Advertisement

The Strategic Game in Indo-Pacific Region and Its Impact on China’s Security

  • Cuiping Zhu
Chapter
Part of the Research Series on the Chinese Dream and China’s Development Path book series (RSCDCDP)

Abstract

Recently, the term of “Indo-Pacific” has often been mentioned by US, Japan, Australia as well as India. The Trump administration’s strategy for advancing a free and open Indo-Pacific, which aims to place multiple big powers or middle powers in the Great Chessboard of “Indo-Pacific” to cope with the rise of China and form a balance among major powers under the American hegemony. It can be said that the “Indo-Pacific” strategy is a continuation of “Asia-Pacific Rebalancing” and a new containment against China in the Indo-Pacific Region. It seems that China is excluded from the strategic system, but in fact it is not only involved, but also the main target of the “Indo-Pacific” strategic conception. The core region of this strategy includes the West Pacific and Bay of Bengal in the East Indian Ocean. The main intention of the US is to make India, Japan and Australia as the strategic strongholds, especially by taking the strategic advantage of India in the East Indian Ocean to exert pressure on the Western Pacific and squeeze China’s strategic space. In this strategic dynamics, China will not only inevitably be facing some pressures brought by the “hegemonic threat” in this region, but will also suffer a negative impact on China’s promotion of economic integration here, as well as the security order in the region. Although the “Indo-Pacific” strategy is at the conception stage, or more of a “strategic deterrent”, and there is still a lot of uncertainty in whether it can be implemented in the future, but the strategic game caused by the US’s regarding China as a competitor will continue. Based on this, China should regard the Pacific and Indian Ocean areas as a whole from the perspective of geo-economics and make plan in combination with the “Belt and Road”. China can take the advantages of its geo-economic advantages to explore positive factors in the “Indo-Pacific” geo-economy, accelerate the integration of the economies of the Indian Ocean and the Pacific regions and resolve the “security dilemma” in geopolitics with geo-economy as a breakthrough. China can create and utilize opportunities for cooperation with the countries in this region and appropriately expand the maritime rights and strategic space to serve the construction of “Belt and Road”, especially the 21st Maritime Silk Road.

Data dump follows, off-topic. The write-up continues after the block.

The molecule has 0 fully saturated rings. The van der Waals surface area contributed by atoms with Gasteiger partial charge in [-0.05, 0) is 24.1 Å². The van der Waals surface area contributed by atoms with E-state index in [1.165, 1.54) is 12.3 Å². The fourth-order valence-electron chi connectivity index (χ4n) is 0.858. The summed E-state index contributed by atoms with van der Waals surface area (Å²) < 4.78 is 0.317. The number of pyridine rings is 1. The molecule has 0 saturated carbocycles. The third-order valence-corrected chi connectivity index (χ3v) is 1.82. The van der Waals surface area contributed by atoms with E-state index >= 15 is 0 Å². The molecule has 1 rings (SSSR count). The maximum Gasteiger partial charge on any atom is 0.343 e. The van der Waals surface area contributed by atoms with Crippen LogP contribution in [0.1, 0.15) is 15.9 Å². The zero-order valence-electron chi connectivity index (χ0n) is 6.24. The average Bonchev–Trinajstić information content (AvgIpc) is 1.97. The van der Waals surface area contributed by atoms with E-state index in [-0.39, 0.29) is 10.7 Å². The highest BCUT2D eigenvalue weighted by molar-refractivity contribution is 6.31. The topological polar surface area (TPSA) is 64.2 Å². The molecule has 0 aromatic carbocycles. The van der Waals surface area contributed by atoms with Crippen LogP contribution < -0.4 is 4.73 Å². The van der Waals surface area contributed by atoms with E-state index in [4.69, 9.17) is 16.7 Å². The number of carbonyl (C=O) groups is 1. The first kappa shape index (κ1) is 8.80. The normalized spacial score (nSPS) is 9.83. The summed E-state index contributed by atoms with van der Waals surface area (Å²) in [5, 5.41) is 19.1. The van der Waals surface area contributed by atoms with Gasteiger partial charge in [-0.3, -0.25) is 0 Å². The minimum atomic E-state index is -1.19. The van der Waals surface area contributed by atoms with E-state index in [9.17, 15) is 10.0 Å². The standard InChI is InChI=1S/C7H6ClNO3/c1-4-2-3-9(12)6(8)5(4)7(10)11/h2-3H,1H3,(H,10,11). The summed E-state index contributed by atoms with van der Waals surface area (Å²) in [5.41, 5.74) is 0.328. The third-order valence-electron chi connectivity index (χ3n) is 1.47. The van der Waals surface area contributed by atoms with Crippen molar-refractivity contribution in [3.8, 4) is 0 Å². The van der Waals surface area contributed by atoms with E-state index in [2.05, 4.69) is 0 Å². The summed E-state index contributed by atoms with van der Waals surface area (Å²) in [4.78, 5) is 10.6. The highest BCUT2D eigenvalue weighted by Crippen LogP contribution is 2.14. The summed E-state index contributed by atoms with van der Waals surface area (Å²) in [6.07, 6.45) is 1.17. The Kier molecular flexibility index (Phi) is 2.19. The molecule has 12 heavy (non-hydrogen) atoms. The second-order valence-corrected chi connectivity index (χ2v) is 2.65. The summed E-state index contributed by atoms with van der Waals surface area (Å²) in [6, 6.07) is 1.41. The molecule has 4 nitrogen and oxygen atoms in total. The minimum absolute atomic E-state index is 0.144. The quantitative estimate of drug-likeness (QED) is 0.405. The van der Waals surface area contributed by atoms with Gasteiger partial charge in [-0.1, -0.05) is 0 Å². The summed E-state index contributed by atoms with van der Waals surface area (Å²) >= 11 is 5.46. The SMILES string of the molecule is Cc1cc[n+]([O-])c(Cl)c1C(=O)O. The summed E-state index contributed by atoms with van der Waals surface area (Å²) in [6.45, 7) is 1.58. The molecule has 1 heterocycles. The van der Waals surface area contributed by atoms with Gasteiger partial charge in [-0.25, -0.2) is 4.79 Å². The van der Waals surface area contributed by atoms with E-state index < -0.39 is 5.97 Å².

Keywords

“Indo-Pacific” Hegemonic threat Belt and Road Initiative Security order 

References

  1. American Department of Defense. 2012. Sustaining U.S. Global Leadership: Priorities for 21st Century Defense, 2.Google Scholar
  2. Brewster, David. 2016. The Ocean of India: The Truth of India Seeking Regional Leadership, translated by Youkang Du and Yue Mao, 2016 ed., 232. Social Science Literature Publishing House [Australia].Google Scholar
  3. Brzezinski, Zbigeon. 1998. The great chessboard: The United States’ preliminary position and its geo-strategy, translated by the China Institute of International Studies, 1998 ed., 4. Shanghai People’s Publishing House [United States].Google Scholar
  4. Cao, Yuyang. 2014. The Maritime Security Deployment and Impact of US “Indo-Pacific” Strategy. Modern International Relations 8: 27–35.Google Scholar
  5. Chen, Yali. 2012a. The “Rebalancing” Strategy of the United States: A Realistic Assessment and China’s Response. World Economics and Politics 11: 68–69.Google Scholar
  6. Chen, Tong. 2012b. Returning to Geographical Characteristics, Exploring the Essence of Sea Power. World Economy and Politics 2: 60–61.Google Scholar
  7. Chen, Bangyu. 2015. The Similarities and Differences of the Strategic Conception of the US-Australia-India and China’s Response. Socialist Studies 6: 147–154.Google Scholar
  8. Dehio, Ludwig. 2016. The Vulnerable Balance: The Power Struggle of Four Centuries in Europe, translated by Yinhong Shi, 2016 ed., 24, People’s Publishing House [German].Google Scholar
  9. Han, Zhaoying, and Zhaolong Huang. 2017. The Problem of Check and Balance: Rethinking the Absence of the United States Check and Balance after the Cold War. Pacific Journal 11: 1.Google Scholar
  10. Jiang, Peng, and Shujian Li. 2017. The Illusory Incompatibility and Imaginable Security Dilemma—The Mutual Assistance Construction of Hostile Identity in the Process of Power Transfer. International Safety 1: 55.Google Scholar
  11. Jin, Canrong. 2013. The United States Motivation Behind the Concept of “Indo-Pacific”. Xinhuanet, 11 Jan 2013, http://news.xinhuanet.com/globe/2013-01/11/c_132095969.htm.
  12. Jin, Canrong. 2017. The Concept of “Indo-Pacific” Is Like a Bubble, Gone with the Sun. Global Times, 22 Nov 2017.Google Scholar
  13. Kaplan, Robert D. 2013a. The Upcoming Geopolitical War, translated by Pu Han, 2013 ed. Guangdong People’s Publishing House [United States].Google Scholar
  14. Kaplan, Robert D. 2013b. Monsoon: The Indian Ocean and the Future of US Power, translated by Zhaoli Wu and Yue Mao, 2013 ed., 8. Beijing: Social Science Literature Publishing House [United States].Google Scholar
  15. Kissinger, Henry. 2009. The Global Strategy of the United States, translated by Liping Hu and Jianping Ling, 2009 ed., 9. Hainan Publishing House [United States].Google Scholar
  16. Kissinger, Henry. 2015. World Order, translated by Liping Hu et al., 2015 ed., 303–304 CITIC Publishing Group [United States].Google Scholar
  17. Li, Xiao, and Junjiu Li. 2015 The Belt and Road Initiative and the Reconstruction of China’s Geopolitical and Economic Strategies. World Economics and Politics 10: 53–54.Google Scholar
  18. Lin, Minwang. 2018a. The Construction of “Indian” and the Tension of Asian Geopolitics. Diplomatic Review 1: 16–35.Google Scholar